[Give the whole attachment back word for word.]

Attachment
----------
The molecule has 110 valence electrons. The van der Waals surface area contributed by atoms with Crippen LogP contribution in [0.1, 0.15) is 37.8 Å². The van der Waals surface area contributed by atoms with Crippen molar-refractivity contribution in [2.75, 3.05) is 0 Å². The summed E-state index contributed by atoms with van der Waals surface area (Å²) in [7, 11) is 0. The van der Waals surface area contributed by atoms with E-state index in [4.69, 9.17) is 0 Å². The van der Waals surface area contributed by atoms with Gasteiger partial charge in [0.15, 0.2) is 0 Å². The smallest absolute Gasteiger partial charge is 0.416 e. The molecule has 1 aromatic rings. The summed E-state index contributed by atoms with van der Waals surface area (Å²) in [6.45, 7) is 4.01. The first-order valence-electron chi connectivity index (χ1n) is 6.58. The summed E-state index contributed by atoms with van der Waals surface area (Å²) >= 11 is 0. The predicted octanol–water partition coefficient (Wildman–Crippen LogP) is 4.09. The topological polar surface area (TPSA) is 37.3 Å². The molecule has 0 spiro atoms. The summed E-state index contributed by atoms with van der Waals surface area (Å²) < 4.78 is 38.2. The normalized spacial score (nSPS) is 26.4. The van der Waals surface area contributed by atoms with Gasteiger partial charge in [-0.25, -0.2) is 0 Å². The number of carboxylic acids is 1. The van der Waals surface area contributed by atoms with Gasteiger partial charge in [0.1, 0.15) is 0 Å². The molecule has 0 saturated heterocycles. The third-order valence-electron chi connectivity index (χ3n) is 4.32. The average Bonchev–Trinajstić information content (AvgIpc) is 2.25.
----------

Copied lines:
The molecule has 110 valence electrons. The van der Waals surface area contributed by atoms with Crippen LogP contribution in [0.1, 0.15) is 37.8 Å². The van der Waals surface area contributed by atoms with Crippen molar-refractivity contribution in [2.75, 3.05) is 0 Å². The summed E-state index contributed by atoms with van der Waals surface area (Å²) in [7, 11) is 0. The van der Waals surface area contributed by atoms with E-state index in [4.69, 9.17) is 0 Å². The van der Waals surface area contributed by atoms with Gasteiger partial charge in [0.15, 0.2) is 0 Å². The smallest absolute Gasteiger partial charge is 0.416 e. The molecule has 1 aromatic rings. The summed E-state index contributed by atoms with van der Waals surface area (Å²) in [6.45, 7) is 4.01. The first-order valence-electron chi connectivity index (χ1n) is 6.58. The summed E-state index contributed by atoms with van der Waals surface area (Å²) >= 11 is 0. The predicted octanol–water partition coefficient (Wildman–Crippen LogP) is 4.09. The topological polar surface area (TPSA) is 37.3 Å². The molecule has 0 spiro atoms. The summed E-state index contributed by atoms with van der Waals surface area (Å²) < 4.78 is 38.2. The normalized spacial score (nSPS) is 26.4. The van der Waals surface area contributed by atoms with Gasteiger partial charge in [-0.25, -0.2) is 0 Å². The number of carboxylic acids is 1. The van der Waals surface area contributed by atoms with Gasteiger partial charge in [0.1, 0.15) is 0 Å². The molecule has 0 saturated heterocycles. The third-order valence-electron chi connectivity index (χ3n) is 4.32. The average Bonchev–Trinajstić information content (AvgIpc) is 2.25.